Sitka program puts student art on display
Have a news tip? Click here to submit your tip.
All summer long, four student apprentices have been working on Alaska Native artwork at the Sitka National Historical Park. The students studied under metal carver Charlie Skultka. The Alaska Geographic Society supplied enough money to provide supplies and a $10 per hour stipend for the students.
Click below to meet Skultka and two of the student artists, 16-year-olds Jenny Jeter and Tommy Svilar. You can see pictures here, too, or check them out at the park. Their work will be on display through September.
Click for iFriendly audio.
Jenny Jeter stands with her artwork at Sitka National Historical Park on Friday. Jeter, 16, is one of four students to apprentice under metal carver Charlie Skultka this summer. (KCAW photo/Ed Ronco)
A pair of earrings carved by 16-year-old Jenny Jeter, hanging on a basket she wove. Jeter is seen in the reflection. (KCAW photo/Ed Ronco)
Tommy Svilar, 16, stands in front of a display case showing his work at Sitka National Historical Park. (KCAW photo/Ed Ronco)
These earrings were carved by Svilar. (KCAW photo/Ed Ronco)
Svilar included this piece to show his process. On the left, the silver is unpolished, and the design is barely scratched into the metal. On the right side, the carving is more thorough and the metal shines. (KCAW photo/Ed Ronco)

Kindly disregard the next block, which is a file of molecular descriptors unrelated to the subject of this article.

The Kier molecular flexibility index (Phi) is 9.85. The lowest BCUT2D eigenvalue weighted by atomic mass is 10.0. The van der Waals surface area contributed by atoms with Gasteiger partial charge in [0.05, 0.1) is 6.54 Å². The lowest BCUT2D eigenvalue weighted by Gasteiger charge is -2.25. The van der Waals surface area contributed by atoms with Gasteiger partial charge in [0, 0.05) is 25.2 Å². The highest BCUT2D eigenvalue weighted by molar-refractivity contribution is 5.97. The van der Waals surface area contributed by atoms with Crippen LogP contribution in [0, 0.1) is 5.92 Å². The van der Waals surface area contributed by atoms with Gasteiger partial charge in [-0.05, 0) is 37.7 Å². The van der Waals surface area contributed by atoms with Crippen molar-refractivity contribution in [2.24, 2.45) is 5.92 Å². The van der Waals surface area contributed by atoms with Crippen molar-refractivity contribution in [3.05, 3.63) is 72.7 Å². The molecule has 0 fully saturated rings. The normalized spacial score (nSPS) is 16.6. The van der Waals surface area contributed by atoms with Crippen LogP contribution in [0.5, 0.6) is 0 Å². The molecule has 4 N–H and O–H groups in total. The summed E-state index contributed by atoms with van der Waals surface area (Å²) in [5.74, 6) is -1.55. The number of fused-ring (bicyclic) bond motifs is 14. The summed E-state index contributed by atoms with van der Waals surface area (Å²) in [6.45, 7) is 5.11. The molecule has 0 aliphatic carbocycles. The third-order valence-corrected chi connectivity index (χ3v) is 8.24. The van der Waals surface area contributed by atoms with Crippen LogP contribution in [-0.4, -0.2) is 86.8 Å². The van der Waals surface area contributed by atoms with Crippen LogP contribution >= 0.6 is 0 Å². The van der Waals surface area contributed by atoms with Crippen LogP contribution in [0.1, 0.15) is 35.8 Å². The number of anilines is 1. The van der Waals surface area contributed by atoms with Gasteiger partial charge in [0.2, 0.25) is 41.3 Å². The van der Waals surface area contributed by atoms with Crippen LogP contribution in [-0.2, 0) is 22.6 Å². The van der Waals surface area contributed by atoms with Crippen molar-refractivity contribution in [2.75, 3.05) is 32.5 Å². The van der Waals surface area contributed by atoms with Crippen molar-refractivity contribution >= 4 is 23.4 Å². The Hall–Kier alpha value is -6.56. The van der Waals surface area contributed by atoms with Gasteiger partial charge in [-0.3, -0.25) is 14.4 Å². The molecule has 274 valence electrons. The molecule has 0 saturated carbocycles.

On July 7, 2014, KCAW News broadcast a special report from the Center for Investigative Reporting on the aftermath of the crash of Coast Guard helicopter 6017, and its impact on the culture of accountability in the Coast Guard. On the same day, the co-pilot and lone survivor, Lt. Lance Leone, revisited the crash site to talk with the Quileute Tribe fishermen who pulled him from the ocean. Former KCAW reporter Ed Ronco accompanied Leone on his return to La Push, Washington -- his last as an officer in the Coast Guard. more
Mother Nature rattled Northern Southeast this morning (7-25-14) with and magnitude 5.9 earthquake and several dozen aftershocks. The quake appeared to have damaged internet and cell service to thousands of Southeast residents. Service providers suspect damage to an underwater fiber-optic cable, but the cable's owner, Alaska Communications Systems, has not released any information. more